The End Has No End : Framing Death and the Phenomenology of Dying in Documentary Cinema
In a world denying and deconstructing mortality, the intersection between the phenomenology of image and death and the phenomenology of time consciousness seems to call for new attention in contemporary media culture. The recurrent motif of death in fictive film narratives is opposed to its far more complex and controversial counterpart in documentary cinema. In documentary, the framing of death and dying is immediately ethically charged and the image of death tends to be socially defined as obscene. At the same time, indexical moving-images of death have throughout film history achieved significance as spectacular screen attractions, where the immanent voyeurism of the film experience is linked to an intricate fascination for the real.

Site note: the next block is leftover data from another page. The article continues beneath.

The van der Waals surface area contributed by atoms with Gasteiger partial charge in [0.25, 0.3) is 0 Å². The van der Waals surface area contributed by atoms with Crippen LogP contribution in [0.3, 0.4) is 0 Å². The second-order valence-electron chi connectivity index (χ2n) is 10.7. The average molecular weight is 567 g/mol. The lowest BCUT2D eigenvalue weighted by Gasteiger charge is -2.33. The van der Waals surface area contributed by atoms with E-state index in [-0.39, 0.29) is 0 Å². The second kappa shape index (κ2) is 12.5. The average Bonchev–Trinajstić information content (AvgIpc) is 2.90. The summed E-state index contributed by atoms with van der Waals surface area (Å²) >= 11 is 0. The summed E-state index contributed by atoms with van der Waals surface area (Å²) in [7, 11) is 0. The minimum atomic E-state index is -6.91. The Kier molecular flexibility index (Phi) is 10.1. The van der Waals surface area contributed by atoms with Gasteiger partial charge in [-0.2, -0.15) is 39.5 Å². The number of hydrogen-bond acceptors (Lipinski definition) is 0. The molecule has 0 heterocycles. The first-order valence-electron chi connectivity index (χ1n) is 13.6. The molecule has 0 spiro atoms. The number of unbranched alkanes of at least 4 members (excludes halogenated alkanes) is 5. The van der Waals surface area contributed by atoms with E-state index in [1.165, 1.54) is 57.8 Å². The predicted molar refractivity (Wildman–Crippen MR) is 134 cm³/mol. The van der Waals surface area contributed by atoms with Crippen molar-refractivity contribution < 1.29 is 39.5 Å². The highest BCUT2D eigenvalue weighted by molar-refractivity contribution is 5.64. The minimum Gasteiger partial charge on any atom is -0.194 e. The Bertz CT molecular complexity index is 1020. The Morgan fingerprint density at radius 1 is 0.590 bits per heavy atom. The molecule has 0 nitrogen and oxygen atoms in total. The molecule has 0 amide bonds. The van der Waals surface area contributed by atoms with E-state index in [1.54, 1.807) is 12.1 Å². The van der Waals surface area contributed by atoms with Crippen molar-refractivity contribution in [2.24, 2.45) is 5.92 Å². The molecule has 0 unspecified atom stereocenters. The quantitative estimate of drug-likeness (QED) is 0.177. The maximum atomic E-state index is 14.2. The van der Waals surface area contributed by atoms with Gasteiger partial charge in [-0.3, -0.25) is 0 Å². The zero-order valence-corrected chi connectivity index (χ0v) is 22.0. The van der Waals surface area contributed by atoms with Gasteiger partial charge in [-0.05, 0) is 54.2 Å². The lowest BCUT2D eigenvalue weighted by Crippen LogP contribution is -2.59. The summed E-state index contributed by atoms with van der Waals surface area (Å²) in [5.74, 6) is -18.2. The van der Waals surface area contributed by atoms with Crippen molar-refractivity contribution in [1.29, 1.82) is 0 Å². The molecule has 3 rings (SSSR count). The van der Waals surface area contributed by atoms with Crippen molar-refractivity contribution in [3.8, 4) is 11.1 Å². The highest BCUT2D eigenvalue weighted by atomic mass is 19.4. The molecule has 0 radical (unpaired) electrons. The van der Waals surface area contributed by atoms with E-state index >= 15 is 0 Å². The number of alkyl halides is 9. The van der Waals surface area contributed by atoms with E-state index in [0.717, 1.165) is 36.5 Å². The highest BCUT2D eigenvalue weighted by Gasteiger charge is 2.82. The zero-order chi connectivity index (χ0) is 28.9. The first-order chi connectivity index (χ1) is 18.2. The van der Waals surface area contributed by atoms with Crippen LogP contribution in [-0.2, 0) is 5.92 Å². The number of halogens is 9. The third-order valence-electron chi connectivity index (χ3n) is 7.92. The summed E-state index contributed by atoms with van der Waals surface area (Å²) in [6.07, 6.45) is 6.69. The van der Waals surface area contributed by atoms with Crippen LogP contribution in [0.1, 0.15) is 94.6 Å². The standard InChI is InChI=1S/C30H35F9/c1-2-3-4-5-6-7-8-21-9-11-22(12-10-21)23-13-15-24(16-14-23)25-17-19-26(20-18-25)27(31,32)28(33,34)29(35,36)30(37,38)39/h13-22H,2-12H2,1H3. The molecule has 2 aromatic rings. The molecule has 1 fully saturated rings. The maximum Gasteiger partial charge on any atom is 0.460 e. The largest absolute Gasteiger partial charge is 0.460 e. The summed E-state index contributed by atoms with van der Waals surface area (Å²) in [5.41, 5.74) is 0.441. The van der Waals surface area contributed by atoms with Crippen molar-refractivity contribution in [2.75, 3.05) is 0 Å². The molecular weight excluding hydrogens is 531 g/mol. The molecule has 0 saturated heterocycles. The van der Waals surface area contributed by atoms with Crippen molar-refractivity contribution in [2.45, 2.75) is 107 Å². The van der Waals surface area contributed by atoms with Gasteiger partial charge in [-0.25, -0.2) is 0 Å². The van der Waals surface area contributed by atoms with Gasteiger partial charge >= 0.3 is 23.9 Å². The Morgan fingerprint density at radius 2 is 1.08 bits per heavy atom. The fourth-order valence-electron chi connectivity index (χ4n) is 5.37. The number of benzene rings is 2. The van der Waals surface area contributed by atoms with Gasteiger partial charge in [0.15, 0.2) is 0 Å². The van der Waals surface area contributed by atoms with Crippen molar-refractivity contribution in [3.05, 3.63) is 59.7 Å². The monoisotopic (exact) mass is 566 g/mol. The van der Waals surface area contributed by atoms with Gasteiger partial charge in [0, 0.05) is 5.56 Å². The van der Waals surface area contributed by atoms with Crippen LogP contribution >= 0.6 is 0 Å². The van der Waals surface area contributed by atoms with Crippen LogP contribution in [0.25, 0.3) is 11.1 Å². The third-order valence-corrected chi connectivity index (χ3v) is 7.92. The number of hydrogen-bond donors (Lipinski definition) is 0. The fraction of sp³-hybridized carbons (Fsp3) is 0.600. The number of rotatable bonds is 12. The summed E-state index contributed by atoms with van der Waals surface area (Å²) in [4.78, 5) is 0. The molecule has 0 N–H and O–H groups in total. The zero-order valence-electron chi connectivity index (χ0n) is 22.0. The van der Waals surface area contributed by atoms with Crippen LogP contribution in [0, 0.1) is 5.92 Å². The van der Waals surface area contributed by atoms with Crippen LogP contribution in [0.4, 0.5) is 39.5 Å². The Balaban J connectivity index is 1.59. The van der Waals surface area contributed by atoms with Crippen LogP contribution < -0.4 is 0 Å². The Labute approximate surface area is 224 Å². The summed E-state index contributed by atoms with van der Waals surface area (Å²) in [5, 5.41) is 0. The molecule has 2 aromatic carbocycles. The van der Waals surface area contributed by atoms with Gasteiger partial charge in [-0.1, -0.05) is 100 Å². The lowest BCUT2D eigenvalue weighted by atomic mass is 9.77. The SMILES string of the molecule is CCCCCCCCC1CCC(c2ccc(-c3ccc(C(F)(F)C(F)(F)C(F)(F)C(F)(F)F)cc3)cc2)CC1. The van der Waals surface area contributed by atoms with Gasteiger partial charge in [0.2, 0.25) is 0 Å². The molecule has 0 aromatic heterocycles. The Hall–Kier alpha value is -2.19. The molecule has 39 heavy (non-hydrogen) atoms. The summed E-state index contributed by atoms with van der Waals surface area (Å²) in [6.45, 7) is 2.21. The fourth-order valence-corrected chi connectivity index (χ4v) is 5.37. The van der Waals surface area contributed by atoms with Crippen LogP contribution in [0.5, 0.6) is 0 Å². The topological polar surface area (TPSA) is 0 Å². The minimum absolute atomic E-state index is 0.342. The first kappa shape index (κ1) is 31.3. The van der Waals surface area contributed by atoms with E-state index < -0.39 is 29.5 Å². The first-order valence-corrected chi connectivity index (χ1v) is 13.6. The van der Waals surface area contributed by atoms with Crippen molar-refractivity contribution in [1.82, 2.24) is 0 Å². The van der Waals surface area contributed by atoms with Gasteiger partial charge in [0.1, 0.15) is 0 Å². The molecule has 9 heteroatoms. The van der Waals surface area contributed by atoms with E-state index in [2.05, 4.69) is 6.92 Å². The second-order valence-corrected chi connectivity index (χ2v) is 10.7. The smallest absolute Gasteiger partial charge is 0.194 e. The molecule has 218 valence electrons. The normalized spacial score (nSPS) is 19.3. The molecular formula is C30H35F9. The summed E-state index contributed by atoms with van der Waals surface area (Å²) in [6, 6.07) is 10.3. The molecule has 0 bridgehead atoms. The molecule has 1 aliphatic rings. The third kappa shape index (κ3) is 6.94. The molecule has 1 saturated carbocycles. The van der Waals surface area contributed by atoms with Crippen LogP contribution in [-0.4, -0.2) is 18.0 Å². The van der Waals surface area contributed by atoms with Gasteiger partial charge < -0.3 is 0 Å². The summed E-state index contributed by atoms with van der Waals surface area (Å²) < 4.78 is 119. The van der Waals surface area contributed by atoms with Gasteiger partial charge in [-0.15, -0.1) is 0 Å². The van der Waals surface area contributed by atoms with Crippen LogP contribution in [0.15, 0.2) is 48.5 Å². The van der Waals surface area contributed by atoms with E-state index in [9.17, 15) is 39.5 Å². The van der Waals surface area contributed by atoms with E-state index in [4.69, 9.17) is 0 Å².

Through dying as a documentary screen event, our perceptual modalities and self- awareness towards the inexorable end are at stake. Turning to the film Near Death (Frederick Wiseman, 1989) as a conceptual example, the present thesis will attempt to theorize the cinematic perception and invoked affects of dying as an immediate and visceral reminder of our limited time.
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